Hypercoagulability in Cats
Blood platelets are minute, disc shaped cell fragments in the blood that are responsible for clotting the blood. Too many active platelets, or too few active platelets, can result in severe health disorders. One of these disorders, hypercoagulability (hyper-clotting), has several causes, but in essence it reflects a greater amount of procoagulants than anticoagulants in the blood. This means that the blood coagulates (clots) abnormally more than usual. One of the possible causes of hypercoagulability is when there are too many active platelets in the blood. The end result of hypercoagulability is an episode of thrombosis, where clots will get trapped in arteries, veins, or in the heart, causing a loss of blood to the areas these arteries feed. Hypercoagulability is usually secondary to an underlying disease.
Symptoms and Types
A blood clot that is blocking arteries in the lungs will present as severe breathing difficulties that come on suddenly. Rapid breathing, lack of energy, and possible fever are also be symptoms of an arterial blood clot. A blood clot blocking the aortic artery – the major artery from the heart to the body – will show as sudden weakness or paralysis, pain in the limbs, an absent or weak pulse in the arteries on the inside of the thigh, cold limbs, or blue-purple colored nails
Hypercoagulability onset may be due to blood platelets that are stickier than normal, resulting in too much clotting of blood cells; deficiencies in antithrombin, a natural anticoagulant that prevents clotting in the arteries and veins; decreased removal of coagulation factors - that is, not enough procoagulants are being removed, resulting in an abundance of coagulating factors; or, defective fibrinolysis. Fibrinolysis is the process where fibrin, the protein end product of blood coagulation, is dissolved, resulting in the removal of small blood clots from the bloodstream.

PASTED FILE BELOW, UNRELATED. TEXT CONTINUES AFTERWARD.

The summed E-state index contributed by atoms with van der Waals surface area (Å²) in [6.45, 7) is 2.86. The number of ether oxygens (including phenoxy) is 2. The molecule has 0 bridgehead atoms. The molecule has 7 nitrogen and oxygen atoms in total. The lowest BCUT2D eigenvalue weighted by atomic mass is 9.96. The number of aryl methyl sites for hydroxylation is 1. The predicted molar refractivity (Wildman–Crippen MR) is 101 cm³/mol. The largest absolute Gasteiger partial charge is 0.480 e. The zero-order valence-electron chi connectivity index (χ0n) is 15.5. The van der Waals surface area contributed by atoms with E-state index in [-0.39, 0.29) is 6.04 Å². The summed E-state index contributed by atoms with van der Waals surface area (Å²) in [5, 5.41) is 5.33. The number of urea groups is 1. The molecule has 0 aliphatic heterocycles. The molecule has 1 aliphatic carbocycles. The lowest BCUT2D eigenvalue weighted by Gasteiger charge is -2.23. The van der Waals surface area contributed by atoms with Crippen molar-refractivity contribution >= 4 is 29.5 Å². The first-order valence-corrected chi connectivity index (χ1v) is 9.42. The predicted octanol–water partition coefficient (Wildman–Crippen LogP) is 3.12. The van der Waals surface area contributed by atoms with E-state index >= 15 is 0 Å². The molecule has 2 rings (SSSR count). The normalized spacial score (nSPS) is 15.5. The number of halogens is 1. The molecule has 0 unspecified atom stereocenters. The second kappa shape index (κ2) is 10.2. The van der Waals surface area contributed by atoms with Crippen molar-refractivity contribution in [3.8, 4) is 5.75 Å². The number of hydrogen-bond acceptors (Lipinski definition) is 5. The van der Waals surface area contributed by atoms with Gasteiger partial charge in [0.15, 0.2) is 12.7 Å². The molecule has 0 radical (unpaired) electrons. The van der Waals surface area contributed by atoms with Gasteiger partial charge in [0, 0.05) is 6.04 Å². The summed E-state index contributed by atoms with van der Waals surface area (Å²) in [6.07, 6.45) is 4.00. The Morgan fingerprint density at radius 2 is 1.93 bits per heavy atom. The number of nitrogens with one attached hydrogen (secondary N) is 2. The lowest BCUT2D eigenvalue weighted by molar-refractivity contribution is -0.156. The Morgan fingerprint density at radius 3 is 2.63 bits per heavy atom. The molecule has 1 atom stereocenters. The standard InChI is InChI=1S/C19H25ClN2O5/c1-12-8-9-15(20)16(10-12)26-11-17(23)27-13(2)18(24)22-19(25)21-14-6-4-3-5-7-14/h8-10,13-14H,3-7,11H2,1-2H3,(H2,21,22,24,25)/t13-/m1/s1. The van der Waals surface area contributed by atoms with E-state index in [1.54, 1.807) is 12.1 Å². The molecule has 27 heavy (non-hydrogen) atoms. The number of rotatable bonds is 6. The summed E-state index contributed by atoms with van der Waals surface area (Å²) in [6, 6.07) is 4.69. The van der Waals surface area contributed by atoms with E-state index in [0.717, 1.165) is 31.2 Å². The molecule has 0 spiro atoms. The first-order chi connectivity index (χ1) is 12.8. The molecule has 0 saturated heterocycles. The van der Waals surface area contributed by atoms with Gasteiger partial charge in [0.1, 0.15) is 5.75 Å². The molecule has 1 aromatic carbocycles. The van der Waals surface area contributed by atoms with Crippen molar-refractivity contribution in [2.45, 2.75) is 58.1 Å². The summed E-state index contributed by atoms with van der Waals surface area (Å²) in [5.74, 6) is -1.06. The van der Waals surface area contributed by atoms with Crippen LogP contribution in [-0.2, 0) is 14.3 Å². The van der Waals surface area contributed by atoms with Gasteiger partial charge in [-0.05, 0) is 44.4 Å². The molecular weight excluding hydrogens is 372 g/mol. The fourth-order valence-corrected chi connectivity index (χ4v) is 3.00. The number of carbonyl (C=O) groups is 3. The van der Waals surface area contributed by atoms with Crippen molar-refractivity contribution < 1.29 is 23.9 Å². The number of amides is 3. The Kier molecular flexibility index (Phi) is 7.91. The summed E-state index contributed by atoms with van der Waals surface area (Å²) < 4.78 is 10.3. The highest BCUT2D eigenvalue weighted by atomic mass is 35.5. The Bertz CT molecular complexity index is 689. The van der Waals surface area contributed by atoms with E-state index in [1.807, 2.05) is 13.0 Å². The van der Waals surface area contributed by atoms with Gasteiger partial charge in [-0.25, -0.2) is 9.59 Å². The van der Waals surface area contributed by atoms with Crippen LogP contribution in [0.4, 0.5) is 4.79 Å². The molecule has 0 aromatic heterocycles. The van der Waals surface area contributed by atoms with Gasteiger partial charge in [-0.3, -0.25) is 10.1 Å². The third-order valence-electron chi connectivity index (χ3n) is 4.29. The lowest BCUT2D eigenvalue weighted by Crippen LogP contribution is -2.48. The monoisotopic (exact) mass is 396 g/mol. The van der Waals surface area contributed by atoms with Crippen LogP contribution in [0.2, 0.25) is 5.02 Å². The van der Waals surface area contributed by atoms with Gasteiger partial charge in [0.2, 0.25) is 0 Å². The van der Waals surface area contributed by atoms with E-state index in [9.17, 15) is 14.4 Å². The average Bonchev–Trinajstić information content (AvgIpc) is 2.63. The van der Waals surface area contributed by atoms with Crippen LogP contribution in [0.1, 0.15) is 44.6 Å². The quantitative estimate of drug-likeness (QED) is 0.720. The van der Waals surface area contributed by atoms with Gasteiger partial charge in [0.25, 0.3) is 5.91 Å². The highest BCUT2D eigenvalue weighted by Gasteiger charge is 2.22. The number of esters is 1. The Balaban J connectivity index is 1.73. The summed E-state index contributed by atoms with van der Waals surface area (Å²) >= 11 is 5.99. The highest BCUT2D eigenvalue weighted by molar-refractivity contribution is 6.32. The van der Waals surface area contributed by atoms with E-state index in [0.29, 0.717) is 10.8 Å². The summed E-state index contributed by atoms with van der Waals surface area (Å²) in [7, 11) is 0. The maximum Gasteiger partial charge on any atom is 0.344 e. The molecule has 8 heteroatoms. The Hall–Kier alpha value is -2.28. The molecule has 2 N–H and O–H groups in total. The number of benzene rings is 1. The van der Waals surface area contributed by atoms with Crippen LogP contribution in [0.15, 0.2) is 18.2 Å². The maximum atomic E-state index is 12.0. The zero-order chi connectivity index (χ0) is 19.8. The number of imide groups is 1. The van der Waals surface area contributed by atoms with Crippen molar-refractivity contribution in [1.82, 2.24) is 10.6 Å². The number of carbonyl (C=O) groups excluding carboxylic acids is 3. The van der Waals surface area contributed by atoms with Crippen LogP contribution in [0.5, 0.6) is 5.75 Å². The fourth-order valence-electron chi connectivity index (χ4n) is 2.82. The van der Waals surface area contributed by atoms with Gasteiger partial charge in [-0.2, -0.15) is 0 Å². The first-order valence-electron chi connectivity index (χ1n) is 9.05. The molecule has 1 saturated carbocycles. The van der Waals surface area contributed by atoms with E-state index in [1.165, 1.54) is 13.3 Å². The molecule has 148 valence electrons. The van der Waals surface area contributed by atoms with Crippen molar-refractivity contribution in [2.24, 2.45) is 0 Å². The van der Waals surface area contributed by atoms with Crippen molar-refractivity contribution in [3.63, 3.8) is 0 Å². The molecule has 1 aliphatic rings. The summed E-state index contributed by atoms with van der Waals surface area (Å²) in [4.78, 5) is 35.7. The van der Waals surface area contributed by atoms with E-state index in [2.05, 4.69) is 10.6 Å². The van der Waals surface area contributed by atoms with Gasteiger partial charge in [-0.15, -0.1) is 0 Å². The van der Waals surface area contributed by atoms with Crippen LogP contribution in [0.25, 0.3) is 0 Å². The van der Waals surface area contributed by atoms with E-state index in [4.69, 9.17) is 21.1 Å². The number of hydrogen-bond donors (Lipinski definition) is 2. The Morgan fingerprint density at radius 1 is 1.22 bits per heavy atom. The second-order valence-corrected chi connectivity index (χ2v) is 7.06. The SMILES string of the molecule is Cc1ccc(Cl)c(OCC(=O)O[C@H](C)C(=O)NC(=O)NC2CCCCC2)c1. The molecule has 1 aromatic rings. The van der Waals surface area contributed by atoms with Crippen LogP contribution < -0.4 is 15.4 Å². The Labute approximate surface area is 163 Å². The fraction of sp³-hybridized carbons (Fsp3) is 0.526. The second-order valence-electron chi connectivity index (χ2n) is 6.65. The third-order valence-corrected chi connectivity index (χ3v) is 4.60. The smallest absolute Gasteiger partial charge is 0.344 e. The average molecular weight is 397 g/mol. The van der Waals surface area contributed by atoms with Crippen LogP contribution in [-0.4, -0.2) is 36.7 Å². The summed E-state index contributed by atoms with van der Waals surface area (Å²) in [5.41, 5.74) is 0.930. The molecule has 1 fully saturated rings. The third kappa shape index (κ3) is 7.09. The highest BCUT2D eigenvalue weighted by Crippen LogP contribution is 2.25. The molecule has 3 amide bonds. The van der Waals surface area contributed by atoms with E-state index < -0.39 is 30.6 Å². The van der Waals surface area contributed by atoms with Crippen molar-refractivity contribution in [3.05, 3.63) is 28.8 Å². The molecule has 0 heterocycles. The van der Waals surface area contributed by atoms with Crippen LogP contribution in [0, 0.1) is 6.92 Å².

Some of the other causes for this condition are:
- Protein-losing nephropathy: a condition which causes a loss of protein from the intestines so that anti-clotting/anticoagulant proteins are lacking
- Immune-mediated hemolytic anemia: the abnormal breakdown of blood vessels
- Disseminated intravascular coagulopathy: a serious disease of the blood vessels, which is usually secondary to a life-threatening illness, or precipitated by a bacterial infection in the blood (sepsis)
- Inflammation of the pancreas
- Parasite infection: specifically with Dirofilaria, a genus of worms that includes the heartworm
- Under-functioning thyroid gland
Since hypercoagulability is usually the result of an underlying disease, your veterinarian will order tests for activated partial thromboplastin time (APTT) to measure how quickly your cat's blood is clotting, in addition to a blood chemical profile, a complete blood count, and a comprehensive urinalysis.
Chest x-rays will help to visualize abnormalities in the lungs, and an abdominal ultrasound may be used to further examine the body for an aortic artery blockage. An echocardiogram can also be used, for diagnosing blood clots in the heart, and for detecting high blood pressure in the lungs that may be present due to blood clots there.
An examination using an injection of a radiopaque substance in order to view the blood vessels, called angiography, may also be necessary for confirming a blood clot. Another test, called nuclear perfusion scintigraphy, uses a radioactive tracer to illuminate the internal body, and is useful for noninvasively diagnosing blood clots in the lungs.
If necessary, your veterinarian will hospitalize your cat for anticoagulant and fluid therapy. Your cat's activity will be severely restricted until the condition has reversed. Bed rest is essential when an animal has a blood clot blocking an artery, since physical activity can rush the clot into an essential supply organ or vein. For this reason, your cat will be placed on oxygen cage therapy if the blood clot is in the arteries or the lungs. If the underlying disease causing hypercoagulability cannot be resolved, subsequent clotting episodes will probably occur.
If anticoagulant medicines are indicated, your veterinarian will decide how much, and how long to administer these medicines. The course of medication and therapy will be dependent on the amount of time it takes for your pet’s blood to clot after treatment.
Living and Management
You will need to schedule check-ups with your veterinarian to monitor your cat's prothrombin times (clotting times) twice a week following discharge from care. After that, your doctor will probably begin scheduling your cat for weekly check-ups over several weeks, until it is certain that the condition has been resolved. Once this stage has been reached, your cat can be seen once about every two months or more.
Help us make PetMD better
Was this article helpful?